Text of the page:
1: Are you against peer-reviewing?
No, I am not. But I think it's not the only tool to support transparency, innovation and precision in an academic debate. Particularly for conferences, peer-reviewing can be more of a problem than a help, as it can stop new ideas and thoughts from entering into arenas where they can be discussed. For journals peer-reviewing is a good tool to make certain publications maintain a minimum of quality.
2: Are your DiGRA mates against peer-reviewing?
Not that I know of. Some may have the same stance as me, that it's sometimes good, sometimes bad, but I don't think any want to get rid of peer-reviewing all together. If you however reference the famous transcripts (people who were at the fishbowl have pointed out that this is not a transcript, but two peoples' notes, and did not cover all interaction or nuances), please also note that Mia Consalvo says:
(Transcript one) Mia: One benefit of peer review is that work can be critiqued in a way that we might not do to a person’s face in a manner that drives our work to be better. The way the system values peer review is bullshit, as the money accrues in the hands of private corporations. How can we do the work and have it benefit us?
As you see, Consalvo speaks out in favour or peer-reviews. What she criticises is how it is being overvalued by academic institutions, in that they only accept peer-reviewed work. This is problematic for instance because of the negative influences it has on the dissemination of new and controversial ideas. (See answer 1.) Another established game scholar, T. L. Taylor, says this about peer-review in the same transcript:(Transcript two) Consalvo: One benefit of peer review – My work can be critiqued, and you can still call my work bullshit. But people can't actually say that to my face. Peer review is bullshit when our institutions overvalue it. And we don't want to start another journal. But if we can get it so Wiley isn't getting obscenely rich on our stuff.
(Transcript one) TL: One good thing peer review can do is that it can push people to historicize and put things into context and address to the politics of citation. In the best sense, there’s a collectiveness to the mode of review that we can lean on.As you see, if you understand the economics of academic publishing, they are really criticising how the demand for peer-reviewing feeds the corporations that keep research articles behind pay-walls, same as Harvard University is protesting. That is not the same as saying peer-reviewing is always bullshit, or wanting to get rid of it altogether.
(Transcript two) Taylor: Peer review can actually help people to historicize, contextualize and engage in politics of citation. How do you figure out the way to show lineages?
3: Are you against #GamerGate and #OperationDiggingDigra peer-reviewing your articles?
First, peer-review means it is reviewed by peers. I have my material reviewed all the time. Whether the peers reviewing are #GamerGater or #OperationDiggingDigra followers really doesn't matter. I expect them to live up to the standards of academic reviewing. This is why peer-reviewing is mostly double-blind: neither author nor reviewer know each other. So if that's what is meant by peer-reviewing, I am fine with it.
Second, let's say it's just fact checking. A lot of the work I do includes in-depth interviews with gamers who want to be anonymous. I am not giving out their names and other information to a group of random readers in order to let them "check" those facts. If there is a university-led review challenging my results, I will submit the data, given these reviewers are also bound by confidentiality. Until then, #OperationDiggingDigra will just have to trust that I am aware of what a breach of my academic integrity it would be, if I made up and lied about my data. As for checking references and citations - please, by all means! It would be really embarassing if I made errors there (made at least one I know of, years ago), but I am human, and I strive to become better, so please check and send me the list of errors.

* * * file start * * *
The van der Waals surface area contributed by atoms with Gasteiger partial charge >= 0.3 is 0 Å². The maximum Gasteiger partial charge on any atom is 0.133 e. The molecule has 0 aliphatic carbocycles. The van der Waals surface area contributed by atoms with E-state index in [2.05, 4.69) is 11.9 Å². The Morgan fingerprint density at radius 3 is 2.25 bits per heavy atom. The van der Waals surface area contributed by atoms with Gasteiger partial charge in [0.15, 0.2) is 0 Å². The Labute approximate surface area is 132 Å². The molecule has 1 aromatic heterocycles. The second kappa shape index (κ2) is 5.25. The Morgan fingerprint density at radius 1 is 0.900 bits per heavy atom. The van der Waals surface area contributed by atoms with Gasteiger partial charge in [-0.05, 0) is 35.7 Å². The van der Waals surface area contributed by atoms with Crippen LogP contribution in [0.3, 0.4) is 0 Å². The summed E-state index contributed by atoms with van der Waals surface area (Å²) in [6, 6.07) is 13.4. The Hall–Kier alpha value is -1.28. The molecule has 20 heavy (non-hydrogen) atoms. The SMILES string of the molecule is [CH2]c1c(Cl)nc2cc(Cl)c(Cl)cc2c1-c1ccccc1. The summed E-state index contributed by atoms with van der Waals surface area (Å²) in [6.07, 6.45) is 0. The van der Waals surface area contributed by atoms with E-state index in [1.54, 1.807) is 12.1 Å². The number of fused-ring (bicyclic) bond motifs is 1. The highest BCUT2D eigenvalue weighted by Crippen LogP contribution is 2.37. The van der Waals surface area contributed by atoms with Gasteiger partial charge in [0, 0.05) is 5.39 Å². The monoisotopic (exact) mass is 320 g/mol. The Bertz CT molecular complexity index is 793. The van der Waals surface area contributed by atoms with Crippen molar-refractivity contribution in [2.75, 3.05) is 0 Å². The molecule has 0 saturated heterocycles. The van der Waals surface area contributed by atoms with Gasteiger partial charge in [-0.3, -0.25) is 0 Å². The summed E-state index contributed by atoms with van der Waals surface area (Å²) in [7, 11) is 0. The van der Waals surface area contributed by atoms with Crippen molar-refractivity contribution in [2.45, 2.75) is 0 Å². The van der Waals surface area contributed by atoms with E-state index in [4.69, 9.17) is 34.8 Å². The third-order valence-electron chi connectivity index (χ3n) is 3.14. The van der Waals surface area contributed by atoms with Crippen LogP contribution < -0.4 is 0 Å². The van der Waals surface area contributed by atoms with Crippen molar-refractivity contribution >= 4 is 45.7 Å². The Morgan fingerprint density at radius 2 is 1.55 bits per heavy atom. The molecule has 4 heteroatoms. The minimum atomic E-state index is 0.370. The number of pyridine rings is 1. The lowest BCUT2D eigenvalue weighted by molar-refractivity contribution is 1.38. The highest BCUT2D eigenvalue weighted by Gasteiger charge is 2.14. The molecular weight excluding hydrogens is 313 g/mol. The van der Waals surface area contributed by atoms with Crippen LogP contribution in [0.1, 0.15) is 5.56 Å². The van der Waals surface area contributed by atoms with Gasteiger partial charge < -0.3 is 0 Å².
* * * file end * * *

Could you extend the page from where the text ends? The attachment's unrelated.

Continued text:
Third, if gamers are actually reading through the DiGRA library, looking at the research presented there, I am thrilled. We publish in order to be read.
However, if #OperationDiggingDigra is about reading a few gender-related articles in order to find keywords to use to make angry videos on youtube, yelling abuse at researchers, then no, that is not cool. I can't keep people from doing that, though, I can just ask others to look at the DiGRA library and make up their own minds.
4: Why do you study digital games?
I study games because I believe they are vital to understanding what we can do with computers. They demonstrate new ways of creating texts, organising communities, expressing identity and co-creating stories. This is fascinating, and has held my attention since the late eighties. I started systematically analysing games in 1995.
5: What do you think about the aggression research on games?
A lot of it starts out with research questions that aim at confirming a link between games and aggression. However, like most effect studies in all media, the results are inconclusive. It is likely that games have the same effects as other media, in that they confirm already held beliefs, ex: if you think violence can solve your problems, you enjoy games that confirm that belief, and use them to learn new ways of using violence.
6: But why do people become influenced by gender, and not violence in games?
This has actually been answered pretty well here. Look at around 5.50, where L0G1C B0MB points out the differences between sexism and murder. Now, look at answer 5 in this FAQ. The thing is that sexism is a lot more common than violence and murder. We disapprove of violence, and we know it isn't a good problem solver. Sexism, on the other hand, is just moderately disapproved of, and in many subcultures it's encouraged. This means that you are much more likely to have your misogyny confirmed by the media than your psychotic plans to commit murder. Also, in a lot of games the narrative disapprove of murder, and the players' avatar's murder spree is justified as protection and self-defence. Sexism, on the other hand, is rarely punished nor called out in games. There are no gender consciousness raising sprees in games, to strike back at the misogynists. In the light of this, asking for games which have a more varied and not so single-minded representation of gender is not unreasonable.